Oct 24, 2014

Feds examining medical devices for fatal cybersecurity flaws

10-24-2014 National:

They could be controlled remotely, overdose patients, or thwart heart implants.

It was an eerie tale. Former US Vice President Dick Cheney announced last year that he disabled the wireless function of the implanted heart defibrillator amid fears it could be exploited by terrorists wanting to kill him.

Cheney's announcement put a face to the fear of possible medical-device hacking exploits, and researchers and the federal government were slowly realizing there were genuine vulnerabilities associated with these implanted devices. They are equipped with computerized functions and wireless capabilities that allow the devices to be administered without requiring additional surgery, and therefore they could be vulnerable to hacker exploit.

Cheney's move may have seemed far-fetched, but his paranoia is being confirmed, as the Department of Homeland Security is now probing potential cybersecurity flaws in certain medical devices.

"The Department of Homeland Security’s (DHS) Industrial Control Systems-Cyber Emergency Response Team (ICS-CERT) works directly with the Food and Drug Administration (FDA) and medical devices manufacturers, health care professionals, and facilities to investigate and address cyber vulnerabilities. DHS actively collaborates with public and private sector partners every day to identify and reduce adverse impacts on the nation’s critical cyber systems," DHS spokesman S.Y. Lee wrote Thursday to Ars.

Oct 22, 2014

Courts keeping mentally ill inmates longer than law allows, audit claims

10-22-2014 Utah:

SALT LAKE CITY — An audit of the Utah State Hospital has found that patients undergoing mental competency evaluations have been kept much longer than state law allows.

The revelation was in an audit of Utah’s Department of Human Services budget that was presented to the Utah State Legislature’s Audit Subcommittee on Tuesday. It found that over the past five years, 64 patients had been kept for more than the state maximum one year stay.

“The longest stay was just over two-and-a-half years,” the audit said.

Under Utah law, the state hospital’s forensic program can keep people accused of third-degree felonies and misdemeanors for up to a year. Capital murder and first- and second-degree felonies can be kept up to 18 months, at which point a judge must review it.

The audit noted that what happens with a defendant “is ultimately the judge’s decision.”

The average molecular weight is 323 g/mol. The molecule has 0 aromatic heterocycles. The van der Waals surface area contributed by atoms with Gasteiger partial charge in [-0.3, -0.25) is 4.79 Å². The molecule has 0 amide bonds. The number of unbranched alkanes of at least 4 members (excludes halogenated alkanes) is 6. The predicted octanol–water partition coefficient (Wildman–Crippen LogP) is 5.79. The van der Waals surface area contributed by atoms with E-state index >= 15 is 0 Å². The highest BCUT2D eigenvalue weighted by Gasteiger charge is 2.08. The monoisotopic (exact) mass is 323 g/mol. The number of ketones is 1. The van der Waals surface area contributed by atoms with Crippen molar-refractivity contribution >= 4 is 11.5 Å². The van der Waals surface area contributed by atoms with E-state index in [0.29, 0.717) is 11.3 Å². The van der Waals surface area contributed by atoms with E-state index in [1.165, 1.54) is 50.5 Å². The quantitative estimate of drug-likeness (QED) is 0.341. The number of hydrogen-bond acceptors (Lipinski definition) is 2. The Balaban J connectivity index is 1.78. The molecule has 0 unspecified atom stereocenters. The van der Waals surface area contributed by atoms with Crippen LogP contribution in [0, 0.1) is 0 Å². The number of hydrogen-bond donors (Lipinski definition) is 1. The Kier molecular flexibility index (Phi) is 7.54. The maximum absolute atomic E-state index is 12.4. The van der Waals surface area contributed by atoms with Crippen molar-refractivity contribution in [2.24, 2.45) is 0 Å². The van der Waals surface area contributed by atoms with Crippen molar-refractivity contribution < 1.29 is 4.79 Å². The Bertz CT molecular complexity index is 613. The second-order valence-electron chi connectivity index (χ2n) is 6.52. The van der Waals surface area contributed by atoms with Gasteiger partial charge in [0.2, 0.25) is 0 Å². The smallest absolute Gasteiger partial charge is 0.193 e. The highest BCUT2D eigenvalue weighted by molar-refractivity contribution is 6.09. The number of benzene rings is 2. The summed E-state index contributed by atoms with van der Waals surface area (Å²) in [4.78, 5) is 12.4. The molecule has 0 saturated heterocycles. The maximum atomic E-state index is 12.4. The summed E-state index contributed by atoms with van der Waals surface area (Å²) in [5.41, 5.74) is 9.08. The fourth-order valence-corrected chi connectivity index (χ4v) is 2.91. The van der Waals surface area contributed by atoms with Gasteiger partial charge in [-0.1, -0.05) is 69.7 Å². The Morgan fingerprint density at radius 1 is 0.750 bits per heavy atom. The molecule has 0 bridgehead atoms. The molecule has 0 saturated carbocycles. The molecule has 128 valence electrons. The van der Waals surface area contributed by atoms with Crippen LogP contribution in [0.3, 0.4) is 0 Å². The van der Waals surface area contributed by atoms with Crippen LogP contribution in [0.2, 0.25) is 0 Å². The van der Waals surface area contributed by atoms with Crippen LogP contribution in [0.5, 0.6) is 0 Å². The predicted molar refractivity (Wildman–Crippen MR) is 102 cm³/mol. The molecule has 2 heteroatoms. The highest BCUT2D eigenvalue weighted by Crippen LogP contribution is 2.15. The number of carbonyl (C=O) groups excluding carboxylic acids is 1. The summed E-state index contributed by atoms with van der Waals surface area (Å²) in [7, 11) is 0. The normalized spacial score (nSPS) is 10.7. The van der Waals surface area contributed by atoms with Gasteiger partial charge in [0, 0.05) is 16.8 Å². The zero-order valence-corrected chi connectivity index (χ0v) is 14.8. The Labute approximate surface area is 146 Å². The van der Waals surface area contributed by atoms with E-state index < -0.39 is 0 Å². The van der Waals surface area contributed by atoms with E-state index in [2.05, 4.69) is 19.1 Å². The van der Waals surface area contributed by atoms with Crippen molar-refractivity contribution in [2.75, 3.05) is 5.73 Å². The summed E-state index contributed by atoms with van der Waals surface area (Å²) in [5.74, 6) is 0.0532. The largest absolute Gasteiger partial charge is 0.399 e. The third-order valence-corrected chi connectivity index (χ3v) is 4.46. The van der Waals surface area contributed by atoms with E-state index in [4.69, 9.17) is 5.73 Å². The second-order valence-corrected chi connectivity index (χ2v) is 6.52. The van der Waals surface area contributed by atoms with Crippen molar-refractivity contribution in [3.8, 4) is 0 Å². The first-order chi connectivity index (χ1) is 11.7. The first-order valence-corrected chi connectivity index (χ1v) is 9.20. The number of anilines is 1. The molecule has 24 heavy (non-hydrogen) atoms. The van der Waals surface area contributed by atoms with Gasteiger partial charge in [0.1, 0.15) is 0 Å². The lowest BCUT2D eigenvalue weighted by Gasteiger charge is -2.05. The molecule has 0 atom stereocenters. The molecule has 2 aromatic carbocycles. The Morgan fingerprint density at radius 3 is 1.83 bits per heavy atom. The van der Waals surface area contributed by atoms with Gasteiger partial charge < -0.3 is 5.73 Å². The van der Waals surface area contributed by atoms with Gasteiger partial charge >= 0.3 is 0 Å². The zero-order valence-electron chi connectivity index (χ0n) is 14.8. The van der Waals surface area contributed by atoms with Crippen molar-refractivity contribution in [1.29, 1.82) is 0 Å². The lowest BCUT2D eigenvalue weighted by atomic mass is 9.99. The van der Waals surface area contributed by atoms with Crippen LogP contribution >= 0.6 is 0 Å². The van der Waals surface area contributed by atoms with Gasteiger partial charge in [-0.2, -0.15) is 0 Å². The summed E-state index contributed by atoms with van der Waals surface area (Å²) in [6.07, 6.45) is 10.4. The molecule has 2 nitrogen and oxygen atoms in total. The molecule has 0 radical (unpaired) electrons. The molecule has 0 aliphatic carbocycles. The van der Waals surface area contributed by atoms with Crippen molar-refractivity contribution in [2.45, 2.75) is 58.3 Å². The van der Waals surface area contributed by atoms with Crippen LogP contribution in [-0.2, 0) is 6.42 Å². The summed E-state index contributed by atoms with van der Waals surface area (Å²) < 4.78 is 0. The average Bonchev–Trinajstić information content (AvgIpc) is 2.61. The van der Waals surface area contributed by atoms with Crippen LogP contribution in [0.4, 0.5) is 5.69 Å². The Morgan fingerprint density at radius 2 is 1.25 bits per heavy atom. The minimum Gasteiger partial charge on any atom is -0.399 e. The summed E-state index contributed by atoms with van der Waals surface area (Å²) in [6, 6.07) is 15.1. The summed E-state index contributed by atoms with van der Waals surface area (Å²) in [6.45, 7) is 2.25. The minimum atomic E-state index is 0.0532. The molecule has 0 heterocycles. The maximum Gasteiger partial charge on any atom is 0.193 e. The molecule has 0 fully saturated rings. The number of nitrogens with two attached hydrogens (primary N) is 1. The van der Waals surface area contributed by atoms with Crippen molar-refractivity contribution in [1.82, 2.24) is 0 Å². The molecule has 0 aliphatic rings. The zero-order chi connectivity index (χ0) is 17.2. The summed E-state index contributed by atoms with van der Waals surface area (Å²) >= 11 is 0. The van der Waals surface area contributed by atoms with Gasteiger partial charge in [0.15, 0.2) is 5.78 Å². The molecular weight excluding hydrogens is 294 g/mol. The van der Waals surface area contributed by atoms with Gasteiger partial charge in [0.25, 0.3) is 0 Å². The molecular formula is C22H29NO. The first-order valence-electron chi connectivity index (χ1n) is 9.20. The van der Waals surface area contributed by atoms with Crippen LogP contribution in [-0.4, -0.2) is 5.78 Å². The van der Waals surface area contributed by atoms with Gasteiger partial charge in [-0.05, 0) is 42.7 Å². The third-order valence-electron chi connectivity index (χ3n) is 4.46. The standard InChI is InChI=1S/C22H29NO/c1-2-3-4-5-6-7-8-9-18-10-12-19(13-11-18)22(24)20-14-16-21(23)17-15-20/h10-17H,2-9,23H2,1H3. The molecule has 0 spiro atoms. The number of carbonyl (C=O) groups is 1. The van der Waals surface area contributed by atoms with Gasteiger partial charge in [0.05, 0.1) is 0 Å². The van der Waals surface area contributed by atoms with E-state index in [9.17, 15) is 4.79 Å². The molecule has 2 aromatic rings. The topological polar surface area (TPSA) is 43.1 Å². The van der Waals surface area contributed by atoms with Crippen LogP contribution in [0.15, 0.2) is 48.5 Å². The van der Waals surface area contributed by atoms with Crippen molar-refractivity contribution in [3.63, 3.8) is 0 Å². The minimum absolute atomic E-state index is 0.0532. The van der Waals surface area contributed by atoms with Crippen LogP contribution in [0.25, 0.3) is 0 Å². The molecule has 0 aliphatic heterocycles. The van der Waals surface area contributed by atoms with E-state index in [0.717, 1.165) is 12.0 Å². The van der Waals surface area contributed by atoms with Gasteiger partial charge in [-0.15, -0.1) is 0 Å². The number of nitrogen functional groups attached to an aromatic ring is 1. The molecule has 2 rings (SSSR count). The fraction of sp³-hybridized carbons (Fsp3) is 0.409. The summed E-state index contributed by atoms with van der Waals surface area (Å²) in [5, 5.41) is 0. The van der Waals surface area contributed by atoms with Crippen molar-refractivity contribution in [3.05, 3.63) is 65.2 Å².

Oct 17, 2014

What the dying really regret

10-17-2014 National:

Editor's note: Kerry Egan is a hospice chaplain in South Carolina and the author of "Fumbling: A Pilgrimage Tale of Love, Grief, and Spiritual Renewal on the Camino de Santiago."

(CNN) -- "I know I'm supposed to hate my body," the patient said in her soothing Southern drawl.

She pushed away her lunch, a brown lump and pile of orange. Her son spent a lot of money to have low-fat, no-sodium, no-sugar, low-calorie meals delivered to the house while he was at work and she was home alone.

They looked like piles of wet rocks.

"I really could die happy if I was allowed just one more bite of caramel cake," she said with a sigh. The woman was dying of cancer, and I was her chaplain. "I don't suppose you have any?"

"No, sorry. But why are you supposed to hate your body?"

Medical Causes of Death in State Prisons, 2001-2004

January 21, 2007 NCJ 216340

Describes the specific medical conditions causing deaths in state prisons nationwide during a four-year period. For the leading medical causes of death, mortality rates are presented by gender, age, race and Hispanic origin, and the length of time served in prison.

The report includes detailed statistics on cancer deaths. Mortality among older prisoners is examined in detail. Prisoner death rates are compared with rates in the general U.S. resident population. Data on medical treatments provided for these fatal illnesses are presented, along with findings on the presence of medical problems at time of admission to prison.

State-by-state mortality rates are presented for the leading causes of illness deaths in appendix tables. Detailed data tables are included in the electronic version. ..Source.. by Christopher J. Mumola